The Power of Forgetting
You won't remember this article—but this is helping you to be smart.
Posted Nov 22, 2019
Do you remember the first headline when you entered the Psychology Today website? Or the second news item you checked on your smartphone app today? Or what you had for lunch four days ago? The more you try to remember, the more you realize how bad your memory is. If you just try to recall a news headline or your last lunch, this is not very important – but if you try to remember someone’s name when you see his or her face, it’s quickly getting embarrassing.
It’s no surprise that we always try to fight forgetting. Mnemonics shall help you remember the important things, Ginko based pharmaceuticals are supposed to let you forget forgetting – a whole industry is supporting us to get a perfect memory. But doing so can have a major cognitive disadvantage since forgetting is nothing bad in general. Of course, forgetting someone’s name can be very awkward. But consider the alternative: A perfect memory would eventually lead to a cognitive overkill. If you remembered everything, it would be hard to distinguish important from unimportant information. Furthermore, the more you know, the longer it takes to “recall” memories. Like a crowded e-mail inbox: The more e-mails you have, the longer it takes to find a particular one. You probably have experienced this memory delay yourself: It is called the tip-of-the-tongue-effect. You know that you know the name of the person in front of you – but it takes some time for the networks in your brain to synchronize and create the memory.
We need to forget in order to remember the important things. Consequently, the brain does not organize information like you do on your computer. There you have folders where you put your files or documents. If you want to look them up later, you just open the folder and retrieve the information. This is very different to the brain, where you don’t have folders or specific places for a memory. Even more: There is no particular region where you “store” information in your brain. No matter how deeply you look inside the brain, you will never find a memory – because a memory is how the brain cells interact at a specific moment. Just like an orchestra does not “contain” music but creates a specific melody when the musicians synchronize. Same with a memory in the brain: It is not located anywhere in the neuronal network but is created by the brain cells every time you remember something. This has two advantages: You are very flexible and dynamic, thereby it’s possible to combine memories quickly to give rise to new ideas. Furthermore, the brain is never “full”. Asking how many things we can possibly remember is just like asking how many melodies an orchestra is able to play.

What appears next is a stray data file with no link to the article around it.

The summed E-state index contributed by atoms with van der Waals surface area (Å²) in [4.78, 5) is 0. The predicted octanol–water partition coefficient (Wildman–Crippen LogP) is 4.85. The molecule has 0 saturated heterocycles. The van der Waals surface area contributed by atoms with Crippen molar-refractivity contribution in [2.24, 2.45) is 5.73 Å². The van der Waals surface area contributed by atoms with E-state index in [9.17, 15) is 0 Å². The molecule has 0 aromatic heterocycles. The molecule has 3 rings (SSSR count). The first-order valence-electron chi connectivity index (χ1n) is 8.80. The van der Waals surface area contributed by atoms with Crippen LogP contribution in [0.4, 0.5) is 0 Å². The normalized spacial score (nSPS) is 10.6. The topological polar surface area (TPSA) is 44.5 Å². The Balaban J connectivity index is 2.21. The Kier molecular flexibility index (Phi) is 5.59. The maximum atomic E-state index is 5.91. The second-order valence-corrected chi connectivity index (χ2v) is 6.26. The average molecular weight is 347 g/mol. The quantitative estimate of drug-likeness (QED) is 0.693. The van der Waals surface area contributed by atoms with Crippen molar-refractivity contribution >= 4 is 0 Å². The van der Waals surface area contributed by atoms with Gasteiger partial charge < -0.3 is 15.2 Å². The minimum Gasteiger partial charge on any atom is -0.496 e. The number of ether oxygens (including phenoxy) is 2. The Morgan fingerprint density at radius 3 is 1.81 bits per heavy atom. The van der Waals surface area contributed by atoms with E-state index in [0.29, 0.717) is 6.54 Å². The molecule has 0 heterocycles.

But this way of processing information comes with a cost: We are easily overwhelmed by incoming information. Every time we are experiencing something new, the brain cells need to train the specific activity pattern, they adjust their connections and tailor the neuronal network. This requires neuronal contacts to be expanded or torn down—always trying to make it easier to activate a certain pattern the next time. Thus, your brain networks need some time to adjust to incoming information, you need to forget something, in order to sharpen the memories of the important things.
In order to filter incoming information right away, we should proceed similarly to how we eat: We consume food and, afterward, take some time to digest. For example, I love eating muesli. Every morning I hope that a lot of the “muesli molecules” will turn into “muscle molecules” in my body. But this is only going to happen if I take some time and digest. If I eat muesli constantly all the time, I’m going to explode. Same with information: If you consume information permanently, you’re going to “explode”. This kind of “mental explosion” comes in different flavors: forgetting, the feeling that time seems to fly, that it’s hard to concentrate, to prioritize, to remember the important things, that you feel distracted all the time. All these kinds of diseases of civilization are the result of our cognitive behavior: We underestimate the time we need to digest information (and forget unimportant ones).
When I read some news over breakfast every morning, I don’t look up the most recent news stories on my smartphone afterward while I’m on the subway. Instead, I wait and don’t look on my smartphone. This is hard and you start to feel a bit like a communication relic from the 1990s, locked out of the modern Apple and Android universe. But I know it’s worth receiving pitying glances from fifteen-year-olds who just scroll through their Instagram stories. I know I won’t be able to remember all of the details I read in my morning newspaper over breakfast. But just as my body is breaking my muesli down into individual components, my brain is also breaking down the pieces of information from my morning. This is the moment when information becomes knowledge.